“They had an affirmative obligation that they have failed miserably in,” said Burke. “It’s not just simply seen through the eyes of my client, but also by members of their own faculty.”

Hankey’s suit contends that not only did the district fail to properly investigate the alleged bullying or to formulate a plan to keep her safe, but that one administrator destroyed records of his investigation. In the fall of her senior year, Hankey alleges, she suffered a pulmonary embolism caused by stress.

During Tuesday’s interview, the district provided a list of the alleged incidents, along with actions it says administrators took, which included providing one-on-one personal security, installing cameras in the parking lot and by the restrooms, interviewing other students looking for leads, and assigning a security guard to watch Hankey’s car in the school parking lot.

“The student’s physical safety was our primary concern, and we responded swiftly to each and every incident and complaint involving this student,” said Rigby. “We worked very closely with not only our teachers, our staff, and our administration, but also our school resource officer and the Concord and Carlisle police departments to investigate each complaint.”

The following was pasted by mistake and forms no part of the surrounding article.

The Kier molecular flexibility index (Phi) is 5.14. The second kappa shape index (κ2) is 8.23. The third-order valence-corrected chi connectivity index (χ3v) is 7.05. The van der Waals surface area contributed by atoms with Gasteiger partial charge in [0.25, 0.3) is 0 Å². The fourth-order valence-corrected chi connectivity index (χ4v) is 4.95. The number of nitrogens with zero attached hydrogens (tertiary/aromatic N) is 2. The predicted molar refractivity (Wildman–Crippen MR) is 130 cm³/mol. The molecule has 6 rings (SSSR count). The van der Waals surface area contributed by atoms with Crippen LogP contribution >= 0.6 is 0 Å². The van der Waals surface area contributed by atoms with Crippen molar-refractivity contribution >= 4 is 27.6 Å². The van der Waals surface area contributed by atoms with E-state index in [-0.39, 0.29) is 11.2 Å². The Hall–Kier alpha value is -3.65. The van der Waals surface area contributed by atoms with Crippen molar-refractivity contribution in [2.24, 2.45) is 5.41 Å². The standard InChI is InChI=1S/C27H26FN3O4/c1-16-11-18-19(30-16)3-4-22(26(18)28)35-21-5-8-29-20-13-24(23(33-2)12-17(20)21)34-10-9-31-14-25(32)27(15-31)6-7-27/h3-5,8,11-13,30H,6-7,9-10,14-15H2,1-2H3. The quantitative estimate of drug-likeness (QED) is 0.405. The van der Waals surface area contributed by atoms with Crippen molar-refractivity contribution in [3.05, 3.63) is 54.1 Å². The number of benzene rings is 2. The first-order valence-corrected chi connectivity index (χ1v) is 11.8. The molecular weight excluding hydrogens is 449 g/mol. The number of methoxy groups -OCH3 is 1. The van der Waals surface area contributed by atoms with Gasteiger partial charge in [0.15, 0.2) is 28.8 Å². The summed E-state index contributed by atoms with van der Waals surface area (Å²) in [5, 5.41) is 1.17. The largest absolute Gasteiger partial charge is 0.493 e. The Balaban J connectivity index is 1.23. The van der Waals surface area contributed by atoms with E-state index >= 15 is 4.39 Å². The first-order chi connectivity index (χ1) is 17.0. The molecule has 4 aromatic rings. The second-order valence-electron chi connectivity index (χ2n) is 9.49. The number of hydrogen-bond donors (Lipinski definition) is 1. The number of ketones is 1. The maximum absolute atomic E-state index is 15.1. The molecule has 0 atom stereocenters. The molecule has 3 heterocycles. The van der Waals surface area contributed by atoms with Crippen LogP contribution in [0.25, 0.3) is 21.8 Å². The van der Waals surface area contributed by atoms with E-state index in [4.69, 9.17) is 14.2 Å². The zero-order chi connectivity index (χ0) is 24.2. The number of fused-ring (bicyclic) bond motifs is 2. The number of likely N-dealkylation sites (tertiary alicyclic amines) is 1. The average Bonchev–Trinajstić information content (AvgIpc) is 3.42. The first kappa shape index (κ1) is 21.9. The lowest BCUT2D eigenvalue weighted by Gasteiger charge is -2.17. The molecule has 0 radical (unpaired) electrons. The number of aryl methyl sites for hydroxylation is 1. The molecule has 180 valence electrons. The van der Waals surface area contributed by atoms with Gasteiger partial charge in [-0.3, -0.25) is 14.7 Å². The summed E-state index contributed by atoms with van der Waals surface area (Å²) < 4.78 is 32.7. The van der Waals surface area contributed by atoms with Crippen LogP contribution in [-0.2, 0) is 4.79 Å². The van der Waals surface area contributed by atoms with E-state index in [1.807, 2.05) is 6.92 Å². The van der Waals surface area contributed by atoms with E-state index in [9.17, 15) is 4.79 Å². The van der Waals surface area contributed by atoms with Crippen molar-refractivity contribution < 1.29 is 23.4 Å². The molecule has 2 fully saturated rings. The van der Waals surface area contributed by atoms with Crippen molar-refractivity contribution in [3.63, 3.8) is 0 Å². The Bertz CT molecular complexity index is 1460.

The alleged bullying began in October 2011, according to Hankey’s suit, when her car was keyed in the high school’s parking lot. A few months later, in February 2012, feces were allegedly smeared on her car door. Hankey reported both incidents to the police and to the district.

But Kesten said that those first two incidents appeared to be “straight-up vandalism” and did not rise to the level of a major problem until March 2012, when Hankey reported finding a vulgar sexual slur etched into her car.

In her lawsuit, Hankey alleges that when she told Weinstein about the slur, he said, “I don’t know what you want me to do” and later offered to “cover up” the vandalism using a blowtorch.

But Kesten said Weinstein, who was not available for comment Tuesday because he was on vacation, did not have a clear memory of the incident.

“As he recalls it,” Kesten said, “she was so upset that he said, ‘If you want, after we photograph the thing, we could remove it from your bumper so you don’t have to look at it.’ ”

After Hankey discovered the slur, Kesten said, she was offered a parking spot next to the school cafeteria that could be monitored, but she declined. Several students were interviewed, district officials said, but no suspects were identified.